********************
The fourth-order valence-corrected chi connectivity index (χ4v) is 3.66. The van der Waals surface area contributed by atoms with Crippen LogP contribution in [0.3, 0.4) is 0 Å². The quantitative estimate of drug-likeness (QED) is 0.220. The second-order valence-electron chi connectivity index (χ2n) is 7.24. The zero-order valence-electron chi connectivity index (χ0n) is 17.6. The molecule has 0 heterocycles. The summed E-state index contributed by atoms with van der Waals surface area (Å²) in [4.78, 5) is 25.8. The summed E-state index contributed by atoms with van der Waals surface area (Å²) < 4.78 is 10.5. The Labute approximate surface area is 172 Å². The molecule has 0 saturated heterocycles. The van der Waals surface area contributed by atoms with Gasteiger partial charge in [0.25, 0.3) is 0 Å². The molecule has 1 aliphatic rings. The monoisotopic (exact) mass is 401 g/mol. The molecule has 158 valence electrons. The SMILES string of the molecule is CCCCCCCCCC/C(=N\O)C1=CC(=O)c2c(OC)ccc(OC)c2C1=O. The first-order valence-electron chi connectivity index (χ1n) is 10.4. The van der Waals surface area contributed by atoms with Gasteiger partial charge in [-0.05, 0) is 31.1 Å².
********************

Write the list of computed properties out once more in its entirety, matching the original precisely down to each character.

The fourth-order valence-corrected chi connectivity index (χ4v) is 3.66. The van der Waals surface area contributed by atoms with Crippen LogP contribution in [0.3, 0.4) is 0 Å². The quantitative estimate of drug-likeness (QED) is 0.220. The second-order valence-electron chi connectivity index (χ2n) is 7.24. The zero-order valence-electron chi connectivity index (χ0n) is 17.6. The molecule has 0 heterocycles. The summed E-state index contributed by atoms with van der Waals surface area (Å²) in [4.78, 5) is 25.8. The summed E-state index contributed by atoms with van der Waals surface area (Å²) < 4.78 is 10.5. The Labute approximate surface area is 172 Å². The molecule has 0 saturated heterocycles. The van der Waals surface area contributed by atoms with Gasteiger partial charge in [0.25, 0.3) is 0 Å². The molecule has 1 aliphatic rings. The monoisotopic (exact) mass is 401 g/mol. The molecule has 158 valence electrons. The SMILES string of the molecule is CCCCCCCCCC/C(=N\O)C1=CC(=O)c2c(OC)ccc(OC)c2C1=O. The first-order valence-electron chi connectivity index (χ1n) is 10.4. The van der Waals surface area contributed by atoms with Gasteiger partial charge in [-0.05, 0) is 31.1 Å².